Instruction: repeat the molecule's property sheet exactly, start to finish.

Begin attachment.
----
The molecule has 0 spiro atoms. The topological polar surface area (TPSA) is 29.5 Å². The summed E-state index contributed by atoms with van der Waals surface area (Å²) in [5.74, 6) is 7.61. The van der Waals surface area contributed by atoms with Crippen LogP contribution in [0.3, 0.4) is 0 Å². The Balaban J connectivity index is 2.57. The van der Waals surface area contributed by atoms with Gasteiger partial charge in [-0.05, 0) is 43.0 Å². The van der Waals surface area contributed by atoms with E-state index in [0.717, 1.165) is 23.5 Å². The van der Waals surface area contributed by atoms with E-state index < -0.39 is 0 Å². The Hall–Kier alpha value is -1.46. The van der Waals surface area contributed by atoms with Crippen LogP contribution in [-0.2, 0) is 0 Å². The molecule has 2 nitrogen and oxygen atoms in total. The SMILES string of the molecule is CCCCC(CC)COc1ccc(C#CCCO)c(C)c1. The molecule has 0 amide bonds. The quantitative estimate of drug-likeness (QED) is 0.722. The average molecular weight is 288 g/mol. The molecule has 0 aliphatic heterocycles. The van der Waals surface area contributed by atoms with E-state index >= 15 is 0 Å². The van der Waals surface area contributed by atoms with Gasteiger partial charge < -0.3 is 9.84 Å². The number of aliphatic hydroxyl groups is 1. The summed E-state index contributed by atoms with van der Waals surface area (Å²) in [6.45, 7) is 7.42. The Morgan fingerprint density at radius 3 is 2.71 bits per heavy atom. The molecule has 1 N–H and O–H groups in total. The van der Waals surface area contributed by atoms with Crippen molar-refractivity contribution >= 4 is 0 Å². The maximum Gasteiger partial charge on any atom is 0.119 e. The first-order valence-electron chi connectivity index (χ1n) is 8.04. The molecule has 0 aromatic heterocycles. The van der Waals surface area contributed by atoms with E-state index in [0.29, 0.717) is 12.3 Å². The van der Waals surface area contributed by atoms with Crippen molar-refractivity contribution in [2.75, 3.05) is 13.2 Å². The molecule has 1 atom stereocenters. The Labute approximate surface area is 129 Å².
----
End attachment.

The molecule has 0 spiro atoms. The topological polar surface area (TPSA) is 29.5 Å². The summed E-state index contributed by atoms with van der Waals surface area (Å²) in [5.74, 6) is 7.61. The van der Waals surface area contributed by atoms with Crippen LogP contribution in [0.3, 0.4) is 0 Å². The Balaban J connectivity index is 2.57. The van der Waals surface area contributed by atoms with Gasteiger partial charge in [-0.05, 0) is 43.0 Å². The van der Waals surface area contributed by atoms with E-state index in [0.717, 1.165) is 23.5 Å². The van der Waals surface area contributed by atoms with E-state index < -0.39 is 0 Å². The Hall–Kier alpha value is -1.46. The van der Waals surface area contributed by atoms with Crippen LogP contribution in [-0.2, 0) is 0 Å². The molecule has 2 nitrogen and oxygen atoms in total. The SMILES string of the molecule is CCCCC(CC)COc1ccc(C#CCCO)c(C)c1. The molecule has 0 amide bonds. The quantitative estimate of drug-likeness (QED) is 0.722. The average molecular weight is 288 g/mol. The molecule has 0 aliphatic heterocycles. The van der Waals surface area contributed by atoms with E-state index >= 15 is 0 Å². The van der Waals surface area contributed by atoms with Gasteiger partial charge < -0.3 is 9.84 Å². The number of aliphatic hydroxyl groups is 1. The summed E-state index contributed by atoms with van der Waals surface area (Å²) in [6.45, 7) is 7.42. The Morgan fingerprint density at radius 3 is 2.71 bits per heavy atom. The molecule has 1 N–H and O–H groups in total. The van der Waals surface area contributed by atoms with Crippen molar-refractivity contribution >= 4 is 0 Å². The maximum Gasteiger partial charge on any atom is 0.119 e. The first-order valence-electron chi connectivity index (χ1n) is 8.04. The molecule has 0 aromatic heterocycles. The van der Waals surface area contributed by atoms with E-state index in [0.29, 0.717) is 12.3 Å². The van der Waals surface area contributed by atoms with Crippen molar-refractivity contribution in [2.75, 3.05) is 13.2 Å². The molecule has 1 atom stereocenters. The Labute approximate surface area is 129 Å².